High Court Appears Split in Voters’ Rights Case

Ever since the early 1800s, U.S. politicians have practiced gerrymandering, the long and dishonorable practice of lawmakers drawing crazily shaped legislative districts to entrench themselves and their party in power. And ever since the mid-1900s, the Supreme Court has ducked the issue of throwing out such crazy puzzles, unless the gerrymander was racially motivated.

Now it can’t.

That’s because the justices heard arguments on October 4 in Gill v Whitford, involving whether the extremely gerrymandered Wisconsin legislature deprives voters – and specifically those of the disadvantaged Democratic Party in Wisconsin –- of their constitutional rights.

And, as might be expected, questions from several of the Republican-named jurists showed them seeking to preserve political gerrymanders. Meanwhile, the four Democratic-named justices said gerrymandering deprives voters of their right to vote and their right to freely associate politically with elected officials whom they choose to favor.

The case is important for everyone nationwide, not just workers and their allies. That’s because gerrymandered legislatures entrench not just themselves but members of the U.S. House along highly partisan lines for a decade or more.

State Republican lawmakers who benefit from gerrymanders then pass anti-worker and anti-consumer laws. Wisconsin’s GOP-dominated legislature and right-wing GOP Gov. Scott Walker virtually emasculated public worker unions in 2011, for example.  The same thing happened in Iowa this year.

And gerrymandered GOP-run legislatures in Michigan and Missouri enacted so-called “right-to-work” legislation, a favorite cause of big business and the radical right, as a way to de-fund, degrade and destroy unions. A 2018 referendum has delayed the Missouri law

All that was in the background – though unmentioned in the court -- as the justices tackled the Wisconsin case, where the Democratic voters argued the districts are so skewed they are effectively denied their voting rights and their 1st Amendment freedom of association.

That shows up in Wisconsin elections, the Democratic voters argued: In the last two state legislative elections, the GOP won 48 percent, then 50 percent of the votes – and 63 of the 99 State Assembly seats. Five of the eight U.S. representatives are Republicans.

“What the state is asking for here is a free pass to continue using an Assembly map that is so extreme it effectively nullifies democracy,” said attorney Paul Smith, speaking for the Democratic voters from the state capital of Madison who challenged the district map. 

“As this case illustrates, it's now possible even in a 50/50 state like Wisconsin to draw a district map that is so reliably and extremely biased that it effectively decides in advance who's going to control the legislative body for the entire decade…Their party has been punished by the law of the state of Wisconsin,” Smith said. Lower courts had agreed with the Democrats.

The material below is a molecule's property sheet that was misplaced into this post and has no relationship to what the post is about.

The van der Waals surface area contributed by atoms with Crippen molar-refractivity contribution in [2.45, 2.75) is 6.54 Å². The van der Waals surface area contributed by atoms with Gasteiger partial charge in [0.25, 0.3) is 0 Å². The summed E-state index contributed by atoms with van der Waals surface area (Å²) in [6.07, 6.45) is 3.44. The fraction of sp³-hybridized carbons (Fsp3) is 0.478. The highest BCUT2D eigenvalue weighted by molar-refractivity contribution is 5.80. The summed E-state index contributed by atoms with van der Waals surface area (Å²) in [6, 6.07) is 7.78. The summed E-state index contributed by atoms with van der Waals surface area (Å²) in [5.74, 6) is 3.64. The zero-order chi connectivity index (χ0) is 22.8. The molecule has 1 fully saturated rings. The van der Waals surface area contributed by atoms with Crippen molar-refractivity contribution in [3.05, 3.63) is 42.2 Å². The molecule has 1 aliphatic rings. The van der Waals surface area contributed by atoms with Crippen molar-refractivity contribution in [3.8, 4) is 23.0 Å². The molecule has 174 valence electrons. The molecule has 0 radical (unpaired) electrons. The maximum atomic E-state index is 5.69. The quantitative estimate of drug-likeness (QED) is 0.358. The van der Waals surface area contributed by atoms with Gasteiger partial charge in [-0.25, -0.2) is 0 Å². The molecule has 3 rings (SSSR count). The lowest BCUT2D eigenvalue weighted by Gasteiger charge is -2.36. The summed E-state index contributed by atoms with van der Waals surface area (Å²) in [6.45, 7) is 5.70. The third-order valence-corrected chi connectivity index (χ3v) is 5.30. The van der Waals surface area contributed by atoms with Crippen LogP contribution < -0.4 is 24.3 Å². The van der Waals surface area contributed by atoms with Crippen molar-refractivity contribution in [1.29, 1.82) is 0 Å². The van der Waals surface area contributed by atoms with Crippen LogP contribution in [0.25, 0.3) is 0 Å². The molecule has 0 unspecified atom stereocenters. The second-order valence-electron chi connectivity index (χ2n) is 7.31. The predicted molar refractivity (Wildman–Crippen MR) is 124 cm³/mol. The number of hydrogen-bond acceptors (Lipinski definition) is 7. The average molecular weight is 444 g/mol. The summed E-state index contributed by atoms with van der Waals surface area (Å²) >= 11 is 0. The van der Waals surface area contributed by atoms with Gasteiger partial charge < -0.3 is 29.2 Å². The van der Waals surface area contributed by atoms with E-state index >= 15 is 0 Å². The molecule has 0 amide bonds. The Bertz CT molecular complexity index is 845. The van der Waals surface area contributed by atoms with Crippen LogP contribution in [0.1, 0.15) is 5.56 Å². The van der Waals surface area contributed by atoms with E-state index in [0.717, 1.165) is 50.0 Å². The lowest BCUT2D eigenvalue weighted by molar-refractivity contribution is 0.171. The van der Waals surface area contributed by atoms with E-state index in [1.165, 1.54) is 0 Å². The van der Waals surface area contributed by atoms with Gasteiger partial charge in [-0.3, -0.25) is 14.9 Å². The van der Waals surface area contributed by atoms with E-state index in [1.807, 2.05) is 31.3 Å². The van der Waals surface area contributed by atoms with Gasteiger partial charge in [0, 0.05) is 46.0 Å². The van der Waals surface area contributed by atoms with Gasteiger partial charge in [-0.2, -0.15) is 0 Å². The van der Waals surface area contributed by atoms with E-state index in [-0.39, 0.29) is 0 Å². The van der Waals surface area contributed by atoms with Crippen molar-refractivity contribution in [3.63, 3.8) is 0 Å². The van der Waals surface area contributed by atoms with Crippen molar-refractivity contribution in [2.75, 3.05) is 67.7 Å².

Justices Elena Kagan, Sonia Sotomayor, Ruth Bader Ginsburg and Stephen Breyer appeared to agree with the Democratic voters, too. Chief Justice John Roberts and Justice Samuel Alito didn’t, while Justices Anthony Kennedy and Neil Gorsuch didn’t show their hands, but quizzed both sides. As usual, Justice Clarence Thomas said nothing at all.

Ginsburg told Erin Murphy, the lawyer for the GOP-run State Senate: “If you can stack a legislature in this way, what incentive is there for a voter to exercise his vote? Whether it's a Democratic district or a Republican district, using this map, the result is preordained in most of the districts. What becomes of the precious right to vote?

“Would we have that result when the individual citizen says: ‘I have no choice, I'm in this district, and we know how this district is going to come out.’ I think that's something this society should be concerned about.”

Murphy replied there will always be voters in districts “where they know what the result is going to be. And that has nothing to do with partisan gerrymandering. It has to do with the geography of politics” where Democrats are overly concentrated in cities and some suburbs.

Sotomayor was similarly skeptical. “Could you tell me what the value is to democracy from political gerrymandering? How does that help our system of government?” she asked.

Sotomayor told Murphy her clients’ own brief admitted if the legislature openly wrote partisan political advantage into its state election law or its constitution, that might violate the U.S. Constitution. “It might be” unconstitutional, “but I don't think that necessarily means that districting for partisan advantage has no positive values,” Murphy contended.

By contrast, Roberts raised the specter of having the courts draw legislative and congressional district lines every decade. Roberts didn’t like that and said so to Smith, the Democratic voters’ lawyer.

 “We will have to decide in every case whether the Democrats win or the Republicans win. So it's going to be a problem here across the board,” the Chief Justice said. “And if you're the intelligent man on the street and the” Supreme Court “issues a decision, and let's say the Democrats win, that person will say: ‘Well, why did the Democrats win?’”

After listening to the explanation – that voters were packed into districts to deprive them of party competition statewide, “The intelligent man on the street is going to say that's a bunch of baloney. It must be because the Supreme Court preferred the Democrats over the Republicans. And that's going to come out one case after another as these cases are brought in every state,” Roberts added. Smith replied the cases are being brought in state after state on those grounds now, anyway. The justices will hand down a decision by June 30.